FORT COLLINS, Colo. -- When Drew Brown first opened Abundant Healing, a medical marijuana dispensary that serves nearly 300 patients, he dreamed of early retirement to Costa Rica, where he would spend his days as a beach bum renting surfboards to tourists.
Then came a regulatory crackdown. Fifteen months later, Brown's business -- mired in red tape and compliance costs -- isn't the moneyspinner he imagined it would be.
"I made more money doing concrete," says Brown. A former construction worker and oil rig roughneck, he and his business partner Dave Schwaab are among the thousands of Coloradans who jumped into the legal pot business in late 2009.
That's when the U.S. Department of Justice ordered federal prosecutors to lay off busting such businesses where they're legal under state laws -- sparking a Renaissance/gold rush.
Marijuana's use by qualifying patients had been quasi-legal in Colorado for almost a decade, since voters amended the state constitution in 2000 to allow it. But there were no statewide regulations governing its sale and distribution. The federal ban still trumps Colorado's state law, but enforcement was light. The rapidly expanding market seemed to promise piles of easy money.
Then in 2010 Colorado tightened the screws. New laws imposed tough and often expensive standards on how business could run. Suddenly owning a pot dispensary -- officially called a Medical Marijuana Center, or MMC -- became no more profitable than owning a liquor store.
The new rules include minimum distance requirements between MMCs and sensitive community areas like schools and churches; a minimum two-year residency requirement for MMC owners; restrictions on felons working at or owning MMCs; and detailed control measures for every seed grown and every ounce of bud sold throughout the state.
Regulations adopted just this month include detailed surveillance requirements at dispensaries and meticulous inventory tracking. A bill introduced in the state legislature threatened to ban the sale of edible marijuana products like pot brownies -- bestsellers that shop owners rely on -- before patient outcry convinced the sponsor to drop the measure.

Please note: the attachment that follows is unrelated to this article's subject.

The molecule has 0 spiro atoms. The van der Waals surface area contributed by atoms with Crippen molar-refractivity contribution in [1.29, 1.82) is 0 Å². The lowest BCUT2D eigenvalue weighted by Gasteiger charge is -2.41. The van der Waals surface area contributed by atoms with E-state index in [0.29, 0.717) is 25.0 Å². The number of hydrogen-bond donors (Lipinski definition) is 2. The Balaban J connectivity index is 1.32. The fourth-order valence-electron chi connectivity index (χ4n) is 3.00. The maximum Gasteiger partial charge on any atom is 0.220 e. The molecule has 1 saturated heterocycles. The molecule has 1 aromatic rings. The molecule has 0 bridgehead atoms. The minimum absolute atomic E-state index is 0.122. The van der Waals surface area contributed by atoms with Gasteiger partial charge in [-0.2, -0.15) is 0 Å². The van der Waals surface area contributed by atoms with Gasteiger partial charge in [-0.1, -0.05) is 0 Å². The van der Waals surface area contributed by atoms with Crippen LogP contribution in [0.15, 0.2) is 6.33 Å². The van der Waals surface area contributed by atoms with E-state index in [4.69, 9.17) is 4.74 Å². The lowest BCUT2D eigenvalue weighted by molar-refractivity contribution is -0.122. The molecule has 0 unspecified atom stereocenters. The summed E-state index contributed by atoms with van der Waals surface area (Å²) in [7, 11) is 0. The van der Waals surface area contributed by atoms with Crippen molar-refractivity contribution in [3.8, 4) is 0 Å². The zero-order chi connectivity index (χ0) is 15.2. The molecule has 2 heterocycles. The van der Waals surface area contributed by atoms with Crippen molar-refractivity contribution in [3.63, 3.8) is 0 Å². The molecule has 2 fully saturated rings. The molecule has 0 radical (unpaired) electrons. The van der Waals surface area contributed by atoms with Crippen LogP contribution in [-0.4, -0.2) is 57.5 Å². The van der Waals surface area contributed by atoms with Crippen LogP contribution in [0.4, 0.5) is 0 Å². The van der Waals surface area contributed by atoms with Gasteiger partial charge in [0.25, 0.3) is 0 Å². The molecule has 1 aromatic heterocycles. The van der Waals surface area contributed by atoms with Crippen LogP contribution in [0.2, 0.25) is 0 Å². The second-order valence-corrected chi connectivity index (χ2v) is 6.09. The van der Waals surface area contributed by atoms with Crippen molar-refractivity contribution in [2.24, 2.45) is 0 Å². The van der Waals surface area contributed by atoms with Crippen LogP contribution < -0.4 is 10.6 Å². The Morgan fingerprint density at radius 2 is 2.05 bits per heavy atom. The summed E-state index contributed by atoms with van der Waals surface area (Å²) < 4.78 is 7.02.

Perhaps worst of all for business owners is a provision that allows local communities to adopt even stricter standards than the state, including outright bans. With each new election, dispensary owners must worry about whether they will be voted out of business.
March 1, for example, was the deadline for pot shops in the city of Loveland to close down, following November's vote to ban them from within city limits. A handful of MMCs sued the city, setting up the possibility of a trial to determine if such measures are compatible with the state constitution.
Such an unpredictable business environment makes it tricky to plan for the future. Minting millions is no longer many pot-shop owners' immediate goal. They're simply struggling to survive.
"The uncertainty is killing us," Schwaab says.
Abundant Healing is one of 23 MMCs in Fort Collins, a college town of 145,000. Brown and Schwaab have yet to earn back their $150,000 investment in the business. Depending on how sales go, they each take home between $2,000 and $4,000 per month.